New IIHS side crash test wallops cars 82 percent harder

The Insurance Institute for Highway Safety is preparing a tougher new side impact crash test that aims to better replicate real-world collisions.
A 2018 Toyota Camry being struck by the IIHS impact barrier. (Image source: Insurance Institute for Highway Safety)

The introduction of a side-impact crash test by the Insurance Institute for Highway safety has been an absolute success in terms of vehicle safety, as only 20 percent of tested vehicles earned a “Good” score when the test launched in 2003. 

A study showed that drivers are 70 percent more likely to survive a left side impact in a car with a Good score compared to drivers in cars that were rated Poor, and today, 99 percent of tested vehicles earn a Good.

In this test, the Camry is struck by a Honda Pilot SUV, illustrating the differences between the impact barrier's results and a crash with a real vehicle. (Image source: Insurance Institute for Highway Safety)

Despite these improvements, side impacts continue to represent 23 percent of vehicle occupant fatalities in 2018, so the IIHS is developing a still-more stringent side-impact test in a bid to provide even better protection from collisions with the kinds of vehicles drivers are likely to encounter on the road.

That means more trucks and SUVs than were on the road in 2003. In recognition of that, IIHS is increasing the mass of the ram they use to crash into tested cars, from 3,300 lbs., which was a fair estimation of the average weight of cars in 2003, to 4,200, which is closer to the average weight of today’s vehicles. They are also increasing the impact speed from the current 31 mph to 37 mph to further stress the test cars’ protection systems.

This diagram illustrates how the SUV penetrates further into the Camry than the impact barrier. (Image source: Insurance Institute for Highway Safety)

The combined effects of the higher speed and increased mass make this test much tougher, according to senior research engineer Becky Mueller.  “It may not seem like a big deal, but we’re looking at a test that has 82 percent more energy, so that is a lot to ask,” she pointed out.

IIHS senior research engineer Becky Mueller (Image source: Insurance Institute for Highway Safety)

In developing and refining the updated test, the IIHS has conducted 25 side impact tests to study possible changes, and they plan another dozen or so before the specification is finalized, Mueller said.

These tests have been valuable, but they’ve revealed some incorrect expectations, so the process has run longer than was originally planned. “We expected this to take six months, and it has been a year,” Mueller noted. 

“Your engineering predictions didn’t result in what actually happened in the test,” she recalled. “Sometimes knowing what is going to happen, isn’t what has happened. So I’m using my engineering skills to see why it hasn’t gone as expected.” Far from a setback, Mueller and the IIHS view the test results as illuminating a better understanding of the process. “We as engineers always want something to keep our brains going,” she enthused.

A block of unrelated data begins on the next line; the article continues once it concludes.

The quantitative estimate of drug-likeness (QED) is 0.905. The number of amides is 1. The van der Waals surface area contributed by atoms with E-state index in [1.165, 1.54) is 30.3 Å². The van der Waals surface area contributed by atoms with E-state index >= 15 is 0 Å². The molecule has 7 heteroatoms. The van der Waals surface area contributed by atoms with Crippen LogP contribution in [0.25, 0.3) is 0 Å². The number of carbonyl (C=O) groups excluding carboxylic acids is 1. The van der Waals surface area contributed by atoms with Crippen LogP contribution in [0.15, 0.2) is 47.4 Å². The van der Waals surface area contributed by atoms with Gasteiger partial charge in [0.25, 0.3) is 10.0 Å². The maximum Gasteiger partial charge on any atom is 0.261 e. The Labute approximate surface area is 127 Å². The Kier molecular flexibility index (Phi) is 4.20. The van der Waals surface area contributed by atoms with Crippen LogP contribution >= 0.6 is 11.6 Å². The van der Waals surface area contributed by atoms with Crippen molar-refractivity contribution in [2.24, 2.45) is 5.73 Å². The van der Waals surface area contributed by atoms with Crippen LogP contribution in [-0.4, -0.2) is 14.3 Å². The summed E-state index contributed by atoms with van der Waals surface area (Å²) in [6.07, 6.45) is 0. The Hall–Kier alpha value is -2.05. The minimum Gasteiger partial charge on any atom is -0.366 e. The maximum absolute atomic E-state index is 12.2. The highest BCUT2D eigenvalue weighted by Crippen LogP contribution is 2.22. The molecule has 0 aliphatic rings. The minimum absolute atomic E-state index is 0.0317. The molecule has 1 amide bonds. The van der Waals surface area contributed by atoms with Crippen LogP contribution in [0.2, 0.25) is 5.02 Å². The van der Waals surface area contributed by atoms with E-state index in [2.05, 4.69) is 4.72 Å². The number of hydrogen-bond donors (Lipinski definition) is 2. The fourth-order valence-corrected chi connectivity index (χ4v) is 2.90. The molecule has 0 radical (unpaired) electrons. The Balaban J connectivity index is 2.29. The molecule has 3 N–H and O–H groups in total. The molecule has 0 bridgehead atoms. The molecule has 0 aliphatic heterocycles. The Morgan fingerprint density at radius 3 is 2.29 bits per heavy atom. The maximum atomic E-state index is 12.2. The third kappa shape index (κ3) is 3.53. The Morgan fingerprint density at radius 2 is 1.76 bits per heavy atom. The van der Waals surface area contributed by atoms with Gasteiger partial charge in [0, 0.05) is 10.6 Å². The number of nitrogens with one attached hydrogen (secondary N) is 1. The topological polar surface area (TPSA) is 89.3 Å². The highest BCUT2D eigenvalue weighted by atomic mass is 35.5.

The main takeaway was that the ramming barrier’s uniform aluminum honeycomb didn’t perform like a real SUV striking the test vehicle. Real SUVs have harder areas where the frame rails are, and these stronger points were penetrating the test cars’ sides and inflicting damage to the crash test dummies inside.

 

In recognition of this reality, IIHS is developing a new structure for its impact barrier that mimics the uneven stiffness of striking vehicles. “Our goal is to create a barrier that creates the same type of damage as a typical late-model SUV or pickup would in a 37-mph crash,” Mueller said. “That way, we can be confident that the changes automakers make in hopes of achieving good ratings in the new side test will result in better protection for vehicle occupants in real-world crashes.” 

The new impact barrier will still be made of aluminum honeycomb, as before. But now, instead of a solid piece of aluminum that is the same density, they will use multiple pieces of varying density, to imitate the variable stiffness at the front of striking vehicles.

 

A likely outcome of this more stringent test will be car makers adding torso-protecting side airbags for rear seat occupants, or enlarging the bags they already have there, Mueller predicted.

“Side protection is more challenging than front protection because in front protection you’ve got the whole engine bay to absorb energy and deflect impacts,” she observed.  Side airbags have only 4-6 milliseconds to respond to an impact, in comparison to a leisurely 40-60 ms in frontal impacts, according to Mueller. “And you have a lot less space to work with,” she added.

Current side air curtains are well-defined by regulations and they are doing a good job, Mueller reported. But the side torso air bags aren’t currently performing as well, especially for occupants of different sizes, so those airbags will probably get larger, she said.

Rear seat side air curtains like this one are doing a good job of protecting occupants' heads. (Image source: Insurance Institute for Highway Safety)

The IIHS will begin officially using the new test in 2020 and will issue scores for tested vehicles. However, it will be a couple years before they incorporate those results into their vehicle rating system, allowing manufacturers time to respond. “We typically give it a little time before applying those results to the ratings,” she explained.

Dan Carney is a Design News senior editor, covering automotive technology, engineering and design, especially emerging electric vehicle and autonomous technologies.

 

 

 

 

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